The inscription was missing its left hand side and the fourth line has survived so badly that not even one letter is certain. These lines represent the Latin words (put into lower case letters with spaces added inbetween known breaks)
line 1 - ...s Tiberium
line 2 - ...tius Pilatus
line 3 - ...ectusius...e
This inscription recording Pilate is the only one of its kind. NIDBA writes that
‘...Pilate for some reason set up an inscription...This slab of stone bears Pilate’s name [line 2], fragmented and half-obliterated but obviously his and without accompanying titles [but what about line 3?!] or explanation. With the remnant of Pilate’s name there are the letters IBERIEVM [line 1]. Was the theatre near a temple to Tiberius (a Tiberium) built by Pilate so eager to be, as the Jews sneered, “friend of Caesar’ (John 19:12)?’
In an otherwise excellent short article, Millard incorrectly writes (my italics) that
‘No other inscription or document written in the first century AD actually mentions him. This is the only contemporary evidence for the existence of Pontius Pilate’
This is wrong because Josephus’ War, normally accepted as having been written c.75AD, his Antiquities completed c.90AD and Philo’s Legatio ad Gaium written about prior to 50AD (or at the same time as Antiquities according to some commentators) are all records of the existence of this Governor of Judea.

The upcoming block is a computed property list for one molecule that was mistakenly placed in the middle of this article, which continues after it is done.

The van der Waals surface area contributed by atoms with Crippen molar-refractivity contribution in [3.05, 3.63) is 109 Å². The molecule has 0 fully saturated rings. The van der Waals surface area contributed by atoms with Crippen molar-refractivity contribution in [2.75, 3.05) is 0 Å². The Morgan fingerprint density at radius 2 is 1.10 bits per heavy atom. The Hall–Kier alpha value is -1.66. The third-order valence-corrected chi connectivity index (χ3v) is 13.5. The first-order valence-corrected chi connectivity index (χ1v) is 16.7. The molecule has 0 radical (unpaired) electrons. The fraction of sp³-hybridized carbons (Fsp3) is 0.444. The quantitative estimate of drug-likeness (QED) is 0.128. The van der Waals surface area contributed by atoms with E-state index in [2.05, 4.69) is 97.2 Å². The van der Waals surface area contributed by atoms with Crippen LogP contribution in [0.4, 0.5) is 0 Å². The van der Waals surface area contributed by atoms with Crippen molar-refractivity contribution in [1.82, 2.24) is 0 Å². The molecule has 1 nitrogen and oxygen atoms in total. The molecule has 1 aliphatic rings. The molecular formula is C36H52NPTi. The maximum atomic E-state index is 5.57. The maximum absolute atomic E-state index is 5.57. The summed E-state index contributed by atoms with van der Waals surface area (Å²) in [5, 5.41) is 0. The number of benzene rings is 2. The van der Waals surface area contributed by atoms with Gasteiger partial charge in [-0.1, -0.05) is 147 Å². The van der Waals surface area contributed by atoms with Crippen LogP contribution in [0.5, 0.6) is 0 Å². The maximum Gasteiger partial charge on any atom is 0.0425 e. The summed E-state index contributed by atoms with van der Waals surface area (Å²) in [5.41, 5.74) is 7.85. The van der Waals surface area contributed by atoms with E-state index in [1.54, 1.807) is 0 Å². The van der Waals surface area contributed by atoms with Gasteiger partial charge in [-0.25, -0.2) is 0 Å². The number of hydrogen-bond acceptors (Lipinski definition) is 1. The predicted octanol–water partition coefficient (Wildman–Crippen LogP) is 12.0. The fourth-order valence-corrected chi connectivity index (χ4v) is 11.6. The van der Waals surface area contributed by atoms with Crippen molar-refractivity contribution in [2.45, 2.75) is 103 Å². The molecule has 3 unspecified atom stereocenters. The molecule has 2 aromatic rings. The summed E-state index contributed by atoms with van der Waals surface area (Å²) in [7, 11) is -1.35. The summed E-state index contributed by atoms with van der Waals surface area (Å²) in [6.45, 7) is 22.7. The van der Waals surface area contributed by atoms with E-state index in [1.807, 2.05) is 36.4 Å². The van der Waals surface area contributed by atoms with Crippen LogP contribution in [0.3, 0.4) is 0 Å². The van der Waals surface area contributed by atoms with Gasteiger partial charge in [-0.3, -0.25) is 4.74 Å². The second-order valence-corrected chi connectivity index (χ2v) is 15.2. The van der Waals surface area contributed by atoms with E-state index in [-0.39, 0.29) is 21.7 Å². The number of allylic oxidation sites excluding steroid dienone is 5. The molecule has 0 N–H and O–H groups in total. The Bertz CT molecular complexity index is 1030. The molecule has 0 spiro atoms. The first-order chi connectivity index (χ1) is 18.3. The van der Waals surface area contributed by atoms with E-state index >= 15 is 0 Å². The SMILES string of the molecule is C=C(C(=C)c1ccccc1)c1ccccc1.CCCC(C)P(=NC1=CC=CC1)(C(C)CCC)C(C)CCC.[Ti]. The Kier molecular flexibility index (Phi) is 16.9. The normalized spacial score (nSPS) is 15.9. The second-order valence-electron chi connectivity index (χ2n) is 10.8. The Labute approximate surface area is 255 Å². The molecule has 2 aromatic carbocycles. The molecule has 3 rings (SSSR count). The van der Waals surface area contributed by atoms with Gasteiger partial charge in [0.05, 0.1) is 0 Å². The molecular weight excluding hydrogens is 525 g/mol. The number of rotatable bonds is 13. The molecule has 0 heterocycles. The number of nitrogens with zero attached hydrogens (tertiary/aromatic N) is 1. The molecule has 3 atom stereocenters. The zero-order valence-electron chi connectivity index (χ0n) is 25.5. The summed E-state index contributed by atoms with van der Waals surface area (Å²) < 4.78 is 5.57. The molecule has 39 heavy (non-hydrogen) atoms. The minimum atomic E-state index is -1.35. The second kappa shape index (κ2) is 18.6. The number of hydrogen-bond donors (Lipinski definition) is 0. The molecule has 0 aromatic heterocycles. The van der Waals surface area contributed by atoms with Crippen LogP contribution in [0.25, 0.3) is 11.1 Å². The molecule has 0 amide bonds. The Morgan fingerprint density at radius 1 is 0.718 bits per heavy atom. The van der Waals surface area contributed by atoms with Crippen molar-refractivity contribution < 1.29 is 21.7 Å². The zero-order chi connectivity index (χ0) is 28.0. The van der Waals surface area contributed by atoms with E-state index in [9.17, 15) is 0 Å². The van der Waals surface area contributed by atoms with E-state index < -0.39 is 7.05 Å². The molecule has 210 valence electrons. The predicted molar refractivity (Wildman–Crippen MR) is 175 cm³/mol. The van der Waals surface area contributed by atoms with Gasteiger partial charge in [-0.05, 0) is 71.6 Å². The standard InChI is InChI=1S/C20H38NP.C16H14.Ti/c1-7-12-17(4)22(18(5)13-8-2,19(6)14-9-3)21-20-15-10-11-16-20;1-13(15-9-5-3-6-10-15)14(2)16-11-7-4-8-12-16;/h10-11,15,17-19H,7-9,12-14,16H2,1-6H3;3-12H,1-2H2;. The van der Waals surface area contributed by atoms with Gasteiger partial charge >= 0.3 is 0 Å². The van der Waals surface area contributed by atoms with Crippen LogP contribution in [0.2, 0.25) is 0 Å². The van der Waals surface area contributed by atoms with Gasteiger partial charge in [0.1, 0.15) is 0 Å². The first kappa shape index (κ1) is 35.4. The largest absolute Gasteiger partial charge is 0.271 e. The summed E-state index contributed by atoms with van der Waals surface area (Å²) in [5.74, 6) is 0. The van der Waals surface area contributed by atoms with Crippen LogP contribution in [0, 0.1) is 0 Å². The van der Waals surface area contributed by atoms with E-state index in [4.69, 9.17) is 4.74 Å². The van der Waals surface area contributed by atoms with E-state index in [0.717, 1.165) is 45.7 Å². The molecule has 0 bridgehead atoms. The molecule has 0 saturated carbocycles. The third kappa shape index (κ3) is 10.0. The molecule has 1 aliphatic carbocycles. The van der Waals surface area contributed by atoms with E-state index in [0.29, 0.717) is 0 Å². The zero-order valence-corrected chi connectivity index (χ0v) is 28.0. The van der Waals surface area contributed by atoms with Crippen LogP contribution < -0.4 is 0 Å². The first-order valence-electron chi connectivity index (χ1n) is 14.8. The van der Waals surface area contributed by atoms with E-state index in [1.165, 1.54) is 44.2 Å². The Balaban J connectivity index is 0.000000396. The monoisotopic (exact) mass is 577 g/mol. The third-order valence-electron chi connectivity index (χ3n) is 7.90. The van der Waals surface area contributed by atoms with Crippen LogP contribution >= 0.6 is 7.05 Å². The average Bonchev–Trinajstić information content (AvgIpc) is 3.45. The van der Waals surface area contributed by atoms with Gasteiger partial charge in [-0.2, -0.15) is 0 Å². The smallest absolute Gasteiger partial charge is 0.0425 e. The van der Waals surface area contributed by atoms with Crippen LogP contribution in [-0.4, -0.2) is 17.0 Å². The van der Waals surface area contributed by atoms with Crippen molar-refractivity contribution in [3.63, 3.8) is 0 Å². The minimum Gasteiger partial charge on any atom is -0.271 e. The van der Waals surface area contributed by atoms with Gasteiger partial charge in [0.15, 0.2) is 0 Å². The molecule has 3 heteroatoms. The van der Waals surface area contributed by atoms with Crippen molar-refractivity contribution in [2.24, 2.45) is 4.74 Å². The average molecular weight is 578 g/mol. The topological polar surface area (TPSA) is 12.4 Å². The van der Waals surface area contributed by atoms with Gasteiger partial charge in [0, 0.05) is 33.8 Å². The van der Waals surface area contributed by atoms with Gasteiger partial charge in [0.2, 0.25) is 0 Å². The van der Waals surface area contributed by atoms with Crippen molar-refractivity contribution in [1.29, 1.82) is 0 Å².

Pilate’s position in Israel was as prefect, procurator or governor (depending entirely how you like to think of him for there’s justification for all three titles) though the one archaeological piece of evidence we have seems to certainly put his own considered title as ‘prefect’ (line 3). He served Rome in one of the most despised and disregarded areas of the Empire, under the authority of the Syrian Governor who he could call on for military reinforcements if he found himself under serious threat - but this never seems to have been the case and his control of Palestine for around ten years is a testimony to the fact that he must have been fairly successful at running the province, for procurators were only expected to continue in their post for a period which didn’t exceed three years - even though the testimony of the Jewish historians Josephus and Philo would indicate his success otherwise.
Zondervan defines his area of control as
‘Samaria, Judea (the former kingdom of Archelaus) and the area south as far as Gaza and the Dead Sea...His immediate superior was the Roman Governor of Syria but the actual nature of the relationship is unknown’
but, as procurator, he had absolute authority over all his subjects except Roman citizens, even to the point of deciding matters of life and death.
Nothing is known about Pontius Pilate before he arrived in Judea and even less after he’d left! Even though many traditions sprung up and are attested to late on, Pilate is a character on the stage of world’s history who appears for ten years and then disappears again forever.
However, he must have held some sort of military post within the army before being posted to the procuratorship and may even have served the Empire in several civil posts as training. When he arrived in 26AD, he’d been appointed by the then Emperor Tiberius and replaced the previous procurator Valerius Gratus (Antiquities 18.2.2, 18.6.5). Pilate was the fifth procurator of Judea and we can be fairly certain that he brought his wife with him rather than have married one while in the land. There’s also the probability that he would have needed some wealth to have been able to have received the posting in the first place.